logo Judiciary of the Republic of Vanuatu

Supreme Court

Civil
48 of 2014
02 Oct 2017
Justice Dudley Aru
John Henry Silas
The Government of the Republic of Vanuatu
Mr. J. Kilu for the Claimant; Mr. L. Huri for the Defendant

RESERVED JUDGMENT

Background

1. John Hendry Silas is a member of the Vanuatu Police Force (VPF) and alleges that he suffered a number of injuries during the course of his employment and claims compensation.

2. The following chronology of events sets out some of the facts which are not disputed.

• From 1998 to 2005 the claimant was assigned to the National Disaster Management Office (NDMO) from the VPF.

• Around 2 September 2004 the claimant accompanied relief supplies for distribution to the northern part of Vanuatu aboard a local trading vessel, the MV Makila.

• During this voyage the claimant sustained injuries to his left thumb (First Injury) whilst trying to remove a knife from one of the passengers who was mentally ill and had stabbed another passenger with the knife.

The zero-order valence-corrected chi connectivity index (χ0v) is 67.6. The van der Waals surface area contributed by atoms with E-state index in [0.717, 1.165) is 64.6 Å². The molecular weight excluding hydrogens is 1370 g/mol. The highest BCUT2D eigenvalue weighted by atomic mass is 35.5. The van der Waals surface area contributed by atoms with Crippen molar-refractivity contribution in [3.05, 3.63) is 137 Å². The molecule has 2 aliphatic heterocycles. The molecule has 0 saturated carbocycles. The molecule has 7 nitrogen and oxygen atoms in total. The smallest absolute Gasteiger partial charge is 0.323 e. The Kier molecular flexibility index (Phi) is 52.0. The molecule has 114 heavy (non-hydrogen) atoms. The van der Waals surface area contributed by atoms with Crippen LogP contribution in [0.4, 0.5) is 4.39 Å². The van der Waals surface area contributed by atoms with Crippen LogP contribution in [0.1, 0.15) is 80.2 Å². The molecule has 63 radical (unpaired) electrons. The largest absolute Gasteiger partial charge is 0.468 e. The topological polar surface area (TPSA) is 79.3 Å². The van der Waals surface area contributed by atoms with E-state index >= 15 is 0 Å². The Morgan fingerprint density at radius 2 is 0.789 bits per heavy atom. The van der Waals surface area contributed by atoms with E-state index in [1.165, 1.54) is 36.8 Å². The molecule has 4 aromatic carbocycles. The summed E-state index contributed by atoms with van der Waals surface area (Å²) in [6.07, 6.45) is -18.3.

• During the general elections in 2008 the claimant was tasked with other members of the VPF to accompany ballot boxes on MV Outlaw a local trading vessel to Tanna.

• On 30 August 2008 they arrived on Tanna and the vessel berthed at the Lenakel wharf. Whilst in the process of offloading the ballot boxes from the vessel, the claimant slipped and fell into the water between the vessel and the wharf injuring his left shoulder (Second Injury). The other officers pulled him from the water and he was taken to the Lenakel hospital for medical attention and was given some time off work to recover.

• In 2010 the claimant was posted to Lamap Police Post on Malekula as commanding officer and in 2014 he was posted back to the Corporate Services Unit of the VPF at VANSEC House in Vila.

Claim

3. The claimant alleges that the injuries he sustained occurred in the course of his employment and to date he has not fully recovered from those injuries. He is unable to use his left hand and shoulder to its full capacity and now claims compensation. He claims the following relief:-

a) Temporary injury (left Thumb- loss of blood and suffering and psychological trauma) - VT 500,000

b) Permanent shoulder injury (pain and suffering permanent loss of full shoulder function, psychological trauma - VT 8,000,000